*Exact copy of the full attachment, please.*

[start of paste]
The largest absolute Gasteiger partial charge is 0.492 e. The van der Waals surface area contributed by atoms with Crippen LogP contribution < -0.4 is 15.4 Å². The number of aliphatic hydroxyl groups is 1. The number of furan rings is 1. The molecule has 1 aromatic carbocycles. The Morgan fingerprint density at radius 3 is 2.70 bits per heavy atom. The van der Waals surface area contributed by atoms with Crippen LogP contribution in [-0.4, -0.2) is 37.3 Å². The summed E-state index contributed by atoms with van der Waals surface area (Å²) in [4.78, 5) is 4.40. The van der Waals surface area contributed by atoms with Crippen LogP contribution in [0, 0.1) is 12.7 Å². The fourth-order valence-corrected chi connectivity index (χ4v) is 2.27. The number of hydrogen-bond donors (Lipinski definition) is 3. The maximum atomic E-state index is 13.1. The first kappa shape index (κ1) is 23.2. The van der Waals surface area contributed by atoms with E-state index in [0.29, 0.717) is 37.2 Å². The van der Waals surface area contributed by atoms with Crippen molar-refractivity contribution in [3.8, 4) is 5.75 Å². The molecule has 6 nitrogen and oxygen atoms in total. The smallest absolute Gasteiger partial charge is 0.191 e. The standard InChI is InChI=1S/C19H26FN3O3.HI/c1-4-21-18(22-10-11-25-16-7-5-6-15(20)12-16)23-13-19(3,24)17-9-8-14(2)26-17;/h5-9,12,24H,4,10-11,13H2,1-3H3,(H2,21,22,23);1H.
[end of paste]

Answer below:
The largest absolute Gasteiger partial charge is 0.492 e. The van der Waals surface area contributed by atoms with Crippen LogP contribution < -0.4 is 15.4 Å². The number of aliphatic hydroxyl groups is 1. The number of furan rings is 1. The molecule has 1 aromatic carbocycles. The Morgan fingerprint density at radius 3 is 2.70 bits per heavy atom. The van der Waals surface area contributed by atoms with Crippen LogP contribution in [-0.4, -0.2) is 37.3 Å². The summed E-state index contributed by atoms with van der Waals surface area (Å²) in [4.78, 5) is 4.40. The van der Waals surface area contributed by atoms with Crippen LogP contribution in [0, 0.1) is 12.7 Å². The fourth-order valence-corrected chi connectivity index (χ4v) is 2.27. The number of hydrogen-bond donors (Lipinski definition) is 3. The maximum atomic E-state index is 13.1. The first kappa shape index (κ1) is 23.2. The van der Waals surface area contributed by atoms with E-state index in [0.29, 0.717) is 37.2 Å². The van der Waals surface area contributed by atoms with Crippen molar-refractivity contribution in [3.8, 4) is 5.75 Å². The molecule has 6 nitrogen and oxygen atoms in total. The smallest absolute Gasteiger partial charge is 0.191 e. The standard InChI is InChI=1S/C19H26FN3O3.HI/c1-4-21-18(22-10-11-25-16-7-5-6-15(20)12-16)23-13-19(3,24)17-9-8-14(2)26-17;/h5-9,12,24H,4,10-11,13H2,1-3H3,(H2,21,22,23);1H.